Researchers from the Radiation Epidemiology Branch, National Cancer Institute and the University of Minnesota, School of Public Health have followed a nationwide cohort of 146,022 radiologic technologists in the U.S. since 1982. This cohort is known as the U.S. Radiologic Technologists Study (USRT) and its goal is to evaluate cancer and other disease risks associated with protracted low-dose ionizing radiation exposure. The ubiquitous nature of exposure of the general population to low-dose radiation from occupational, medical, and environmental sources makes this an important public health concern.

The USRT cohort is the largest cohort of medical radiation workers studied to date and the only one with substantial numbers of women, extensive cancer and other serious diseases risk factor data, incident and fatal cancer and other disease outcomes, estimates of individual historical occupational radiation doses, personal medical radiation doses, and personal and residential solar ultraviolet (UV) radiation doses derived largely from four questionnaire surveys administered during 1983-2014, and biospecimens from breast and thyroid cancer cases and comparison subjects. This cohort is uniquely suited to address gaps in our scientific understanding of radiation risks according to dose-rate of exposure, that is, whether disease risks are similar for comparable cumulative radiation doses from a single or a few high-dose exposures (e.g. atomic bomb, radiotherapy) or from many small doses received over a protracted period that may be mitigated by DNA repair or other mechanisms (e.g. occupational exposures). The large proportion of women (73%) in the cohort enables studies of radiation-related cancer risks for the two most radiosensitive organs, breast and thyroid. The availability of biospecimens allows for identifying genetic main effects for breast and thyroid cancers, rapidly replicating novel genetic main effects identified by consortium colleagues, and identifying potentially radiosensitive genetic variants that may influence the risk of breast and other cancers. Finally, the nationwide cohort distribution, with widely varying solar UV exposures, affords a rare opportunity to assess risks for melanoma, non-melanoma skin cancer, and other cancers that may be associated with ultraviolet radiation.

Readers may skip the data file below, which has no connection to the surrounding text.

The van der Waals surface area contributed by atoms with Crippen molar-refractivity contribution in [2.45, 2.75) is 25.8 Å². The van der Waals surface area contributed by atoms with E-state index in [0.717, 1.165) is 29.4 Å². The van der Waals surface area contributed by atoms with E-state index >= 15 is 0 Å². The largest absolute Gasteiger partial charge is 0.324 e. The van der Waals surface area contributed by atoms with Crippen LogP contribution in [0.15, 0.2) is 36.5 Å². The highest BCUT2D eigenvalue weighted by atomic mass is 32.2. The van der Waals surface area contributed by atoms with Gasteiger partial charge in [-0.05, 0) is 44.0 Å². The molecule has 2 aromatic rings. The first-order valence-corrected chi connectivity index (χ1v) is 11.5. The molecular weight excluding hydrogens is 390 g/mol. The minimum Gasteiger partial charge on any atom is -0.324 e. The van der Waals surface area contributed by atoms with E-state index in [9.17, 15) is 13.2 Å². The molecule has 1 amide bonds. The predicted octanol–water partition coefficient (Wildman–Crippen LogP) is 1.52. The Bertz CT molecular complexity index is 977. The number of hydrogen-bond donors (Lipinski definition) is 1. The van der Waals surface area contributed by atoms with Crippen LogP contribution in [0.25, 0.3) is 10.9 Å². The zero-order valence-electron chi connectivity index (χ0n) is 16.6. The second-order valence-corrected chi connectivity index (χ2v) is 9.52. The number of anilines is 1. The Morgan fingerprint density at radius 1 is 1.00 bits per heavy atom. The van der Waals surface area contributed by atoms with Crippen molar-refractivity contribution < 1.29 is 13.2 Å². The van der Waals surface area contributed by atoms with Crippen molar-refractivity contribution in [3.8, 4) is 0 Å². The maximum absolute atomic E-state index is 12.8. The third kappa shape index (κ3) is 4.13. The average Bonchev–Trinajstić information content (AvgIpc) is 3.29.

The fourth survey was completed in 2014. Information was collected on new cancer and other disease outcomes, disease risk factors, and work history with nuclear medicine and diagnostic and interventional fluoroscopy procedures. The information collected will enable the study team to improve occupational, and ultraviolet radiation exposure estimates and further clarify the role of radiation and other factors on cancer and other disease risks.